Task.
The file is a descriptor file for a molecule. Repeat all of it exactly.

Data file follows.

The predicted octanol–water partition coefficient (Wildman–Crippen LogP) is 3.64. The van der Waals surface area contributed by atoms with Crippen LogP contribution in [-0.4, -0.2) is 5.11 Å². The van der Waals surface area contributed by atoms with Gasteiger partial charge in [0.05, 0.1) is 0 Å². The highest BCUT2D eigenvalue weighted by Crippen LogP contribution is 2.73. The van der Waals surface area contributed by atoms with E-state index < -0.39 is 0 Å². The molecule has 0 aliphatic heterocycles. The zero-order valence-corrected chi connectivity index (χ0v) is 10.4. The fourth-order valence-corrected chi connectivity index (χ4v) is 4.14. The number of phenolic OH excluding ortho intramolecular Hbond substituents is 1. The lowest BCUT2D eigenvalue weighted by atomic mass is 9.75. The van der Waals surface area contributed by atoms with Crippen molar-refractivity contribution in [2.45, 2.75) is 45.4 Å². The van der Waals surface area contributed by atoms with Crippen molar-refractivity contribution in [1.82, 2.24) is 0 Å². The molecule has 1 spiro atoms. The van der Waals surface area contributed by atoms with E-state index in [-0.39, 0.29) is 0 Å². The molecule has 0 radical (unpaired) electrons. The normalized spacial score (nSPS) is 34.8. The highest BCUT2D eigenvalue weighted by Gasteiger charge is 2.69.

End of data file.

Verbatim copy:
The predicted octanol–water partition coefficient (Wildman–Crippen LogP) is 3.64. The van der Waals surface area contributed by atoms with Crippen LogP contribution in [-0.4, -0.2) is 5.11 Å². The van der Waals surface area contributed by atoms with Gasteiger partial charge in [0.05, 0.1) is 0 Å². The highest BCUT2D eigenvalue weighted by Crippen LogP contribution is 2.73. The van der Waals surface area contributed by atoms with E-state index < -0.39 is 0 Å². The molecule has 0 aliphatic heterocycles. The zero-order valence-corrected chi connectivity index (χ0v) is 10.4. The fourth-order valence-corrected chi connectivity index (χ4v) is 4.14. The number of phenolic OH excluding ortho intramolecular Hbond substituents is 1. The lowest BCUT2D eigenvalue weighted by atomic mass is 9.75. The van der Waals surface area contributed by atoms with Crippen molar-refractivity contribution in [2.45, 2.75) is 45.4 Å². The van der Waals surface area contributed by atoms with Crippen molar-refractivity contribution in [1.82, 2.24) is 0 Å². The molecule has 1 spiro atoms. The van der Waals surface area contributed by atoms with E-state index in [-0.39, 0.29) is 0 Å². The molecule has 0 radical (unpaired) electrons. The normalized spacial score (nSPS) is 34.8. The highest BCUT2D eigenvalue weighted by Gasteiger charge is 2.69.